More recently, mobile apps have provided an alternative to computerized CBT interventions. With 76% of UK and 81% of US adults owning a smartphone [15,16], there is a strong argument for the potential of apps to help in providing flexible access to mental health support [17,18]. Studies have been conducted focusing on the development of mobile apps to support mental health [19-28], and more detailed reviews and analyses of existing research are also available [4,29-31]. This work indicates the potential of appropriately designed apps and could drive future innovation in mental health apps to ultimately deliver large-scale impact on public health. However, given the openness of app stores to developers [32,33], challenges with regulating health apps [34], and the time it typically takes for evidence-based research to make its way into health care practice [35], it is unsurprising that current research is not always reflected in the apps available in app stores.

    Recently, several papers have reviewed apps with the aim of assessing the extent to which they are grounded in theory, especially CBT [36,37], or to evaluate the extent of expert involvement [38,39]. They suggest that current apps tend to lack an evidence base [31,38] and often combine evidence-based features with other approaches not supported by research [37]. Furthermore, there does not seem to be any correlation between apps’ ratings and popularity and the presence of evidence-based features [37].

    We agree that the lack of an evidence base in publicly available apps is a significant cause for concern. However, high ratings of apps defined as inconsistent with evidence [37] suggest that they might be important to users. The existence of these apps provides an important opportunity to investigate and understand factors that facilitate user engagement with mental health apps. Through app reviews submitted to app stores, people using these apps have provided a large body of data regarding their user experiences, context of use, and features they value. Previous work within the human-computer interaction (HCI) community has demonstrated the benefits of using public reviews to investigate user attitudes toward and experiences of existing apps [40-44]. Researchers have also analyzed user reviews of mood-tracking apps [44], looked at general use of health apps [45], or the types of health apps people with depression use [46]. Alongside efficacy, user experience and engagement are critical factors to the overall effectiveness of mental health technologies [47]; therefore, it is important to investigate what it is that the users themselves value.

    Objectives

    This paper has 2 key aims: first, to systematically analyze the therapeutic elements and engagement approaches used in apps described as being based on CBT for depression; and second, to analyze publicly available user reviews of these apps to provide a more detailed understanding of the user experience and of what makes apps engaging and valuable to users.

    In recent years, a number of important approaches have emerged for examining mobile health apps. For example, the Mobile App Rating Scale developed by Stoyanov et al provides a tool for assessing the quality of mobile health apps [48]. It includes a dedicated section on engagement that allows an assessor to score individual apps based on key engagement features. Chan et al provide a framework specifically for evaluating mobile mental health apps [49] that allows patients and mental health service providers to evaluate apps by their usefulness, usability, and integration with infrastructure. We view our approach as complementary, but distinct from these approaches.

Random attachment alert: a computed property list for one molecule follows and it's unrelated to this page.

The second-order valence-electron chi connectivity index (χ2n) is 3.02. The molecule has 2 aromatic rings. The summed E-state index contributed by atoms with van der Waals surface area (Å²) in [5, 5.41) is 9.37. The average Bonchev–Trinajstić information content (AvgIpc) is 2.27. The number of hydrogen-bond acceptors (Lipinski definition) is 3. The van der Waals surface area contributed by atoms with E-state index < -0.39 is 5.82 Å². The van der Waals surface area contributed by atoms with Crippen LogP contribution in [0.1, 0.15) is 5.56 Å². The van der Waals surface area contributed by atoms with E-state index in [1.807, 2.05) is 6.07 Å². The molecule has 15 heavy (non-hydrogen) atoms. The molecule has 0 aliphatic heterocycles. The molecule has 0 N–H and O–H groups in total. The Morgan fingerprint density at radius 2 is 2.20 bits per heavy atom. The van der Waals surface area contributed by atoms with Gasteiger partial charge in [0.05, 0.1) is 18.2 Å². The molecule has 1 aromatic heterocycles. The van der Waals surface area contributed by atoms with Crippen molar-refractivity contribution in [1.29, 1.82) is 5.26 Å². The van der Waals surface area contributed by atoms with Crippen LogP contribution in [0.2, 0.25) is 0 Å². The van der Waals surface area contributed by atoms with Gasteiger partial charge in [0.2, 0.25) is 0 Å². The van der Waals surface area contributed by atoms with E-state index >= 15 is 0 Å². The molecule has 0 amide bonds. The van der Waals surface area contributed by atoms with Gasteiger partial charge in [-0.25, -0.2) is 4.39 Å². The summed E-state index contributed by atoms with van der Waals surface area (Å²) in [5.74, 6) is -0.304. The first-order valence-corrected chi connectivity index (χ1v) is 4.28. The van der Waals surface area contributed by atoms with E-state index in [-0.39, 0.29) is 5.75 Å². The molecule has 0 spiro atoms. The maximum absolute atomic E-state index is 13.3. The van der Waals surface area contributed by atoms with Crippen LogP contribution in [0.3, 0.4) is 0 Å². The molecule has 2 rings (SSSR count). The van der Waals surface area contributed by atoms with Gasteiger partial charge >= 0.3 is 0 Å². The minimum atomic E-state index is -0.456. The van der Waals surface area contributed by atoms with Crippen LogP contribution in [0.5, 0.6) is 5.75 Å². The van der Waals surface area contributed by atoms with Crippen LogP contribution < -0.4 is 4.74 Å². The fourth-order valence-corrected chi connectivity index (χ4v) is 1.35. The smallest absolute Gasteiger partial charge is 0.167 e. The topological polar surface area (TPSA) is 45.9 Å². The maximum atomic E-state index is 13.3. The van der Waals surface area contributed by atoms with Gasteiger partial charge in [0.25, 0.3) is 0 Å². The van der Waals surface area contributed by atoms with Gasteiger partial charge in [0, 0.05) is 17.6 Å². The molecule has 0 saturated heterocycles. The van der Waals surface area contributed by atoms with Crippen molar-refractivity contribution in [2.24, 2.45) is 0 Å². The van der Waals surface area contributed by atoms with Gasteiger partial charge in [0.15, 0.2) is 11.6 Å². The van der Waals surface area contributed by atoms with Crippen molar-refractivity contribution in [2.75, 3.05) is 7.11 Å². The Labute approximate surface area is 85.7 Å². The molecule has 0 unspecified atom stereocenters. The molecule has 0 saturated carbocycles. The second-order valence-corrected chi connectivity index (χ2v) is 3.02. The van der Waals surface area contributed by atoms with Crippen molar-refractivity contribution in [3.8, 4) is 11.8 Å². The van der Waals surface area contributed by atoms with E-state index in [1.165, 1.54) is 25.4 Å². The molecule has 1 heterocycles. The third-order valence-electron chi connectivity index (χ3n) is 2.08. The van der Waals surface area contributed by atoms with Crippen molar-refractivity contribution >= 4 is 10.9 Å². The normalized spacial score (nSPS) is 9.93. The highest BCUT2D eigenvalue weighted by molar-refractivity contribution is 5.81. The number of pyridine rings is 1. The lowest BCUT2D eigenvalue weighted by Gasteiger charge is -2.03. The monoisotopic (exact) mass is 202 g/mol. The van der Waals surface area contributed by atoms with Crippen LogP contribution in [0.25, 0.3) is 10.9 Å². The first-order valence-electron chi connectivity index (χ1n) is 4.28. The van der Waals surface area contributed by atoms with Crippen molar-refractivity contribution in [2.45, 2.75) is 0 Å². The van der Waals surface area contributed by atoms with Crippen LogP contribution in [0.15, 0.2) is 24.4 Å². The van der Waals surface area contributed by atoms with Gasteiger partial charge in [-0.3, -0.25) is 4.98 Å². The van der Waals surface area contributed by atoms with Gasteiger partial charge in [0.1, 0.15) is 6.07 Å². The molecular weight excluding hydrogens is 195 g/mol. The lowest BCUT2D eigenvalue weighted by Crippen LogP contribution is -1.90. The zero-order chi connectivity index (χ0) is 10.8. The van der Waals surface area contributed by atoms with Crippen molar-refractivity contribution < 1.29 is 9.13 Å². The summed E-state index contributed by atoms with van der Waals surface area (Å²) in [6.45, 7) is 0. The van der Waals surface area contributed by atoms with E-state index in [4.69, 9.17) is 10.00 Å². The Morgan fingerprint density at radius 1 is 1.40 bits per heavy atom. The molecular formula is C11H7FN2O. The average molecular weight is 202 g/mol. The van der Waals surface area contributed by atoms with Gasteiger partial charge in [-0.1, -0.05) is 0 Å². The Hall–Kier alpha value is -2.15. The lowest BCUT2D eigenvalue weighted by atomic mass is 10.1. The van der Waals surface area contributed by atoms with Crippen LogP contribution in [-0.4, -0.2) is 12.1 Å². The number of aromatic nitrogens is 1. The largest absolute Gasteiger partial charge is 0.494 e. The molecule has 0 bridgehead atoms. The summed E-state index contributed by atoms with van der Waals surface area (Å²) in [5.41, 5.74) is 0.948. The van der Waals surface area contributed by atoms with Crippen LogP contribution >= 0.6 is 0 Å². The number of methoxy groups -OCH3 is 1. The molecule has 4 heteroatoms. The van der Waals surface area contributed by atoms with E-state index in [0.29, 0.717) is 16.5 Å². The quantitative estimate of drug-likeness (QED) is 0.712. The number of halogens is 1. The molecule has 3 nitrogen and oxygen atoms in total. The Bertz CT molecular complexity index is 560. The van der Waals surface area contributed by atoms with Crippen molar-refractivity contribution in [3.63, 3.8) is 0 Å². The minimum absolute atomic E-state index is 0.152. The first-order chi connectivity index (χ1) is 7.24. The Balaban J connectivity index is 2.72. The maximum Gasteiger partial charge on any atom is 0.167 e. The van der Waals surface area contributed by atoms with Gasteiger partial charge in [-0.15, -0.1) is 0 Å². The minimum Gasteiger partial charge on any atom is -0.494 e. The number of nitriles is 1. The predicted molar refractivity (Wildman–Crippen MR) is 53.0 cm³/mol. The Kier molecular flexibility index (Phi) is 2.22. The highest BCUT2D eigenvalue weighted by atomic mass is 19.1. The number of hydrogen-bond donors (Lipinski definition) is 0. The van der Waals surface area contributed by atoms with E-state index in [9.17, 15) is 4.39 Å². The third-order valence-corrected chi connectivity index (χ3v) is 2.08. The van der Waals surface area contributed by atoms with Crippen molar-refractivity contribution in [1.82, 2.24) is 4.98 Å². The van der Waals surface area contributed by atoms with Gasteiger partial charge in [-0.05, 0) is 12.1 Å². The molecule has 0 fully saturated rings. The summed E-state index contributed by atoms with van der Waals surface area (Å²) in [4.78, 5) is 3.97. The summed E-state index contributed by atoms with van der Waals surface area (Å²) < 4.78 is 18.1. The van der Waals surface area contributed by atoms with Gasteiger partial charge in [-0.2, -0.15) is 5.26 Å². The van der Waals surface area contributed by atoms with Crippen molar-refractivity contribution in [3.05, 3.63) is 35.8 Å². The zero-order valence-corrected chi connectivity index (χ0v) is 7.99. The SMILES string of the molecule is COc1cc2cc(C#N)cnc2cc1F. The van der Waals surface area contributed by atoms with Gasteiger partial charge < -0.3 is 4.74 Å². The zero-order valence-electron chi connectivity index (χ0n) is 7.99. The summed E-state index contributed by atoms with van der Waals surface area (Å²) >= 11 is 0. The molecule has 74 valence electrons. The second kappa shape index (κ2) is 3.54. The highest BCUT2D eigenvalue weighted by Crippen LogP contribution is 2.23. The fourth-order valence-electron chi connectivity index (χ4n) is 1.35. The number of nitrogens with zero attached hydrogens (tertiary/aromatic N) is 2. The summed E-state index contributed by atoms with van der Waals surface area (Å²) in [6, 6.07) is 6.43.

Instead of providing detailed analysis of individual apps, we focused on the thematic analysis and synthesis of user perspectives on engagement and therapeutic features across a range of apps. Analyzing app reviews can provide insight on what end users find engaging in general and how the apps are used, and identify mismatches between what researchers believe to be important and what users actually find engaging. It can also help us to better understand why current apps are highly rated and leverage this understanding in the design of compelling, evidence-based apps going forward. As an approach, it can also offer distinct insights into recent app reviews that have incorporated traditional usability evaluations. For example, Huguet et al [36] applied Nielsen’s expert-led heuristic evaluation approach to assess the usability of CBT apps for depression. While usability helps to assess the degree to which users can easily—or with minimal training—use and understand the app, our approach offers complementary insights on how and why people use apps and the particular features which they find engaging or unengaging.


    Methods

    Data Collection

    Our initial analysis of apps aimed to identify 2 key groups:

    1. CBT apps for depression: apps that self-identify as implementing CBT to target depression.
    2. Mental well-being apps: a broader group of apps that not only includes apps that aim to address mental health problems such as anxiety and depression, but also issues such as stress, worry, mood, or emotional well-being.